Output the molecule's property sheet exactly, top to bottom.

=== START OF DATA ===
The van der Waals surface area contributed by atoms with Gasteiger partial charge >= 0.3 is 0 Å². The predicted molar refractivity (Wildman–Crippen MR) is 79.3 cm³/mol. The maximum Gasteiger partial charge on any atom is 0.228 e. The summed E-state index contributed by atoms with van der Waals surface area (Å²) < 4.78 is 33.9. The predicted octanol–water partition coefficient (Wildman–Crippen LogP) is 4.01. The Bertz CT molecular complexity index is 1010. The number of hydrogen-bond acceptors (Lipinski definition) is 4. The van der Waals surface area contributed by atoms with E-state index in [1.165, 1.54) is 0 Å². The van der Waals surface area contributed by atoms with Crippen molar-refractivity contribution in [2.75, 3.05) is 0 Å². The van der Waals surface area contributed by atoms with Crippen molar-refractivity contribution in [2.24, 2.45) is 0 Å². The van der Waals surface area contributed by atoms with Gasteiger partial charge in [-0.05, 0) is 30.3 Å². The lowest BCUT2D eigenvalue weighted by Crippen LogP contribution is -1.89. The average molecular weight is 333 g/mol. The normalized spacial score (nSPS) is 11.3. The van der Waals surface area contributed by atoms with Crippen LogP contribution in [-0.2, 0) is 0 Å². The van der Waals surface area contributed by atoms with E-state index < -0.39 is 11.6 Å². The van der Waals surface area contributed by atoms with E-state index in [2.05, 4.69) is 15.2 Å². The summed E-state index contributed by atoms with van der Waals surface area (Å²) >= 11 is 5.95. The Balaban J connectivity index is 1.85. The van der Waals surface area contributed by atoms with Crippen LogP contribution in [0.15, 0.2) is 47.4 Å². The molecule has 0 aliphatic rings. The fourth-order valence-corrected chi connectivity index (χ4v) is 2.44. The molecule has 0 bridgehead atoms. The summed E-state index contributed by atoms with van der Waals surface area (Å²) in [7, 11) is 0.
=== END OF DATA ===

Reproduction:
The van der Waals surface area contributed by atoms with Gasteiger partial charge >= 0.3 is 0 Å². The predicted molar refractivity (Wildman–Crippen MR) is 79.3 cm³/mol. The maximum Gasteiger partial charge on any atom is 0.228 e. The summed E-state index contributed by atoms with van der Waals surface area (Å²) < 4.78 is 33.9. The predicted octanol–water partition coefficient (Wildman–Crippen LogP) is 4.01. The Bertz CT molecular complexity index is 1010. The number of hydrogen-bond acceptors (Lipinski definition) is 4. The van der Waals surface area contributed by atoms with E-state index in [1.165, 1.54) is 0 Å². The van der Waals surface area contributed by atoms with Crippen molar-refractivity contribution in [2.75, 3.05) is 0 Å². The van der Waals surface area contributed by atoms with Crippen molar-refractivity contribution in [2.24, 2.45) is 0 Å². The van der Waals surface area contributed by atoms with Gasteiger partial charge in [-0.05, 0) is 30.3 Å². The lowest BCUT2D eigenvalue weighted by Crippen LogP contribution is -1.89. The average molecular weight is 333 g/mol. The normalized spacial score (nSPS) is 11.3. The van der Waals surface area contributed by atoms with Crippen LogP contribution in [-0.2, 0) is 0 Å². The van der Waals surface area contributed by atoms with E-state index < -0.39 is 11.6 Å². The van der Waals surface area contributed by atoms with E-state index in [2.05, 4.69) is 15.2 Å². The summed E-state index contributed by atoms with van der Waals surface area (Å²) >= 11 is 5.95. The Balaban J connectivity index is 1.85. The van der Waals surface area contributed by atoms with Crippen LogP contribution in [0.15, 0.2) is 47.4 Å². The molecule has 0 aliphatic rings. The fourth-order valence-corrected chi connectivity index (χ4v) is 2.44. The molecule has 0 bridgehead atoms. The summed E-state index contributed by atoms with van der Waals surface area (Å²) in [7, 11) is 0.